The effort told in the last 10 minutes of the half as the big South African forwards showed the effects of the struggle. However, they worked their substitutions well to keep the pack fresh in the second half.

 

South Africa also had to make up for the 40-second loss of halfback Faf de Klerk, playing on his home ground. In attempting a tackle of wing Caleb Clarke his head clashed with Clarke’s knee and he was stretchered from the field.

 

In the case of all class sides, replacement Jaden Hendrikse, in his fifth Test, proved up to the task with an impressive display.

 

South Africa’s first try came from using their scrum to effect. Then Pollard launched a high kick outside the All Blacks 22m area, pint-sized wing Kurt-Lee Arendse contested with Jordie Barrett and the ball fell to centre Lukhanyo Am. Arendse was quickly in support and ran 22m in open space to score in the eighth minute.

 

Arendse marred an impressive display with seven minutes left when receiving a red card for taking Beauden Barrett out under a high ball.

 

Scorers: South Africa 26 (Kurt-Lee Arendse, Willie Le Roux tries; Handré Pollard 2 con, 3 pen, dropped goal) New Zealand (Shannon Frizell try;  Jordie Barrett pen; Richie Mo’unga con). HT: 10-3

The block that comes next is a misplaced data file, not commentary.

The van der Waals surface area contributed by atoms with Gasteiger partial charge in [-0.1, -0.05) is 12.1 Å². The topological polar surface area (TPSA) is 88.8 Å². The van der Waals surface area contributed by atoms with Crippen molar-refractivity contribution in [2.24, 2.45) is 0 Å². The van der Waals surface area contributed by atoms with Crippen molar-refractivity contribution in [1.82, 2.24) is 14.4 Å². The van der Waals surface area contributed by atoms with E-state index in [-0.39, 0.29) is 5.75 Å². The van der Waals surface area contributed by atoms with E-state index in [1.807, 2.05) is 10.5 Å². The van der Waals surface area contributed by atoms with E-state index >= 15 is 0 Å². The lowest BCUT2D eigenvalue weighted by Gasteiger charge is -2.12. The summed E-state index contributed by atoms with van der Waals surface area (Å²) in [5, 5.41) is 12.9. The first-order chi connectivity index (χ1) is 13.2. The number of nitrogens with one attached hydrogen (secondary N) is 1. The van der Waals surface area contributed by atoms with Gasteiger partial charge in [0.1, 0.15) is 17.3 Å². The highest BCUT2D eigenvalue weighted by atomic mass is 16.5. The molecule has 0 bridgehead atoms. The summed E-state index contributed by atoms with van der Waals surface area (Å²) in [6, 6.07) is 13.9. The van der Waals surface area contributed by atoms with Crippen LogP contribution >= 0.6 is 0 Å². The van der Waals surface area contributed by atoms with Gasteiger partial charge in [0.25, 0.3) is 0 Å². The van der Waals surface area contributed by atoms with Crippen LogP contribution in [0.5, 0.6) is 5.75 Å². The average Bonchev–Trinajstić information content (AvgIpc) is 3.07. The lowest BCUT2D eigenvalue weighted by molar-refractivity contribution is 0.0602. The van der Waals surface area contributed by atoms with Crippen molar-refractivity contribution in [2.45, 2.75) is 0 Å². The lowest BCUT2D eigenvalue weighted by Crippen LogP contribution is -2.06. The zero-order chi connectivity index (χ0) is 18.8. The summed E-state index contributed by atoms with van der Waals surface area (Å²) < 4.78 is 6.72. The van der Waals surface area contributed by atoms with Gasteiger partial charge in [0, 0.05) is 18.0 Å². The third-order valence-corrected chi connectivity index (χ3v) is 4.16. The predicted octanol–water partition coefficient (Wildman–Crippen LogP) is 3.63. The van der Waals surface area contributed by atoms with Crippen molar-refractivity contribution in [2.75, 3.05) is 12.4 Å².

Content & Images from – New Zealand Rugby


6 Nations

Stewart Joins Ireland Squad In Portugal As Wales Prep Intensifies

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Ulster hooker Tom Stewart has joined the Ireland squad in Quinta do Lago to provide additional cover following a hamstring issue picked up by Ronan Kelleher. Kelleher will be managed by the Ireland Medical team over the coming days.

The uncapped Stewart is a former Ireland U20 international who played twice for Emerging Ireland in the Autumn, starting in the victories over the Griquas and the Cheetahs. The Ireland coaching group also included him in the match day preparations for the Ireland ‘A’ game against the All Blacks XV in November.

Stewart’s addition brings the number of Emerging Ireland tourists in the Senior squad to five – Jack Crowley, Joe McCarthy, Jamie Osborne and Cian Prendergast.

The squad will continue to train at The Campus in Quinta do Lago this week before flying to Cardiff on Thursday ahead of the opening round of the 2023 Guinness Six Nations Championship.

Ireland Squad, 2023 Guinness Six Nations:

Backs (17)

Bundee Aki (Connacht/Galwegians) 41 caps
Ross Byrne (Leinster/UCD) 14 caps
Craig Casey (Munster/Shannon) 7 caps
Jack Crowley (Munster/Cork Constitution) 2 caps
Keith Earls (Munster/Young Munster) 98 caps
Jamison Gibson Park (Leinster) 23 caps
Mack Hansen (Connacht) 8 caps
Hugo Keenan (Leinster/UCD) 25 caps
Jordan Larmour (Leinster/St Marys College) 30 caps
James Lowe (Leinster) 15 caps
Stuart McCloskey (Ulster/Bangor) 9 caps
Conor Murray (Munster/Garryowen) 100 caps
Jimmy O’Brien (Leinster/Naas) 3 caps
Jamie Osborne (Leinster/Naas)*
Garry Ringrose (Leinster/UCD) 47 caps
Johnny Sexton (Leinster/St Mary’s College) 109 caps (c)
Jacob Stockdale (Ulster/Lurgan) 35 caps

Forwards (20)

Ryan Baird (Leinster/Dublin University) 8 caps